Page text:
The board called Elizabeth High School's champion boys’ soccer teams to take the spotlight and certificates of excellence.

The Varsity Soccer teammates are the North II-Group 4 state champions:  Maximiliano Acosta, Van Aggy Adolphe, Matthew Almeida, Mykol Bello, Croyant Demosthene, Kevin Flores, Miguel Fuentes, Antoine Gbamou, Miguel Goncalves, Danny Guillen, Yosuke Hirashiki, Rodrigo Letes, Paulo Lopes, Sergio Martinez, Billi Mendoza, Juan Miranda, Bryan Moreno, Marlon Javier Munguia, Denilson Olivera, Kevin Patino, Diego Pellejero, Nahuel Pereyra and Kevin Soares.

The Junior Varsity Soccer Team, having won seven straight Union County championships, were applauded: Josser Amaya, Aime Amouzou, Dylon Carvhallo, Jonathan Ferreira, Manny Grova, Jr., Matheus Jaimes, Amilcar Jean, Daniel Lecona, Bryan Martinez, Christopher Matherin, Max Mejia, Ricardo Muñoz, Tyler Piedranita, Ismael Piriz, Ricardo Polanco, Michael Reyes, Miguel Reyes, Edgard Rivera, Christian Sanchez, Franco Tijona, Brian Vanegas, Sebastian Velez, Jason Villalta and Camilo Zuluega. Coaches Louis Argondizza and Gustavo Della Corte led and represented both teams along with varsity coaches Joseph Cortico, Jaques Gonzales and Thomas Petit.

The Elizabeth High School Marching Band was honored for competitive performance at the Delaware Regional for the Bands of America Championships: Drum majors Amy Centeno - Drum Major, Daniel Faldraga and Jean Carlos Rosario, Low Brass Captain Stevens Cruz, Front Ensemble Captain Bruna Esteves, Clarinet Captain Kevin Ferreira, Drumline Captain Monica Figueroa, Flute Captain Alexandra Grande, Saxophone Captain Brandon Mercado, Color Guard Captain Catherine Rojel, Trumpet Captain Luis Torres and Sax Lt. Michelle Sanchez.

Also, Director/Music Arranger Ben Schwartz, Assistant Director Steve Almeida, Front Ensemble Tech David Finkelstein and Program Coordinator Wayne Dillon helped the band win 8th place among dozens from several states.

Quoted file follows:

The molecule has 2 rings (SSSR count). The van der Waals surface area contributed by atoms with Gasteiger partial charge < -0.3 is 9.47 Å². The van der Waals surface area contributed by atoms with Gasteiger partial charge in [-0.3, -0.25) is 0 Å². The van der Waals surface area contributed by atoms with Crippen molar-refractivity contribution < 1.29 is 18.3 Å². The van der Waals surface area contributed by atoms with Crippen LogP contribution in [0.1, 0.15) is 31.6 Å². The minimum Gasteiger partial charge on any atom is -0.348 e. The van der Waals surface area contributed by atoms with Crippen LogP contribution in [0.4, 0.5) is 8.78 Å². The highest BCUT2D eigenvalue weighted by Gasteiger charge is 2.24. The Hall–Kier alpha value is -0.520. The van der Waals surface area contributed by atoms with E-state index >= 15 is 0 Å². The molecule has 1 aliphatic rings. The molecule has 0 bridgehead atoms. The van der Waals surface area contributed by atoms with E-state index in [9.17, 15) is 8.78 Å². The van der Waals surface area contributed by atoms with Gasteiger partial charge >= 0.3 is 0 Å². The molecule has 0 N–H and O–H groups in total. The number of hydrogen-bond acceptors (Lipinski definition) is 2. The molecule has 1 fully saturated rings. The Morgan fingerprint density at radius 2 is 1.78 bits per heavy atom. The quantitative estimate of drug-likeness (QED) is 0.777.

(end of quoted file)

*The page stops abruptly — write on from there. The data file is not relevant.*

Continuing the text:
“Stars of Excellence” awards went to Elizabeth High School “Blue Ribbon School” Principal Michael Cummings and Vice Principal Thomas O’Donnell; an Excellence Award to Dr. Joao Camacho for his commitment to excellence for the Elizabeth Public Schools; and for efforts in the dedication of the Halsey iLeap Center: Technology Coach Giuliano Farina, Admiral William F. Halsey Jr. Health & Public Health Academy Vice Principal Kevin McCarthy, and Pearson Education’s Christina Everard and Laurie Lombard.

The board narrowly approved some $1.2 million of legal fees incurred or billed in the last two months alone, according to members. For various services billed, law firms would receive up to $800,000 for two months work. “This is absolutely insane,” Rodriguez said.

While Bathelus abstained, the majority of the board approved the payments while minority members generally voted no.

During public comments, a leader of Elizabeth Parents and Students Care, an activist Facebook group, called for an end to “corrupt lawyers and astronomical legal fees.”

Another resident supported moving the election to April. “I want to see what’s going on the budget.  A lot of the legal fees are on it.”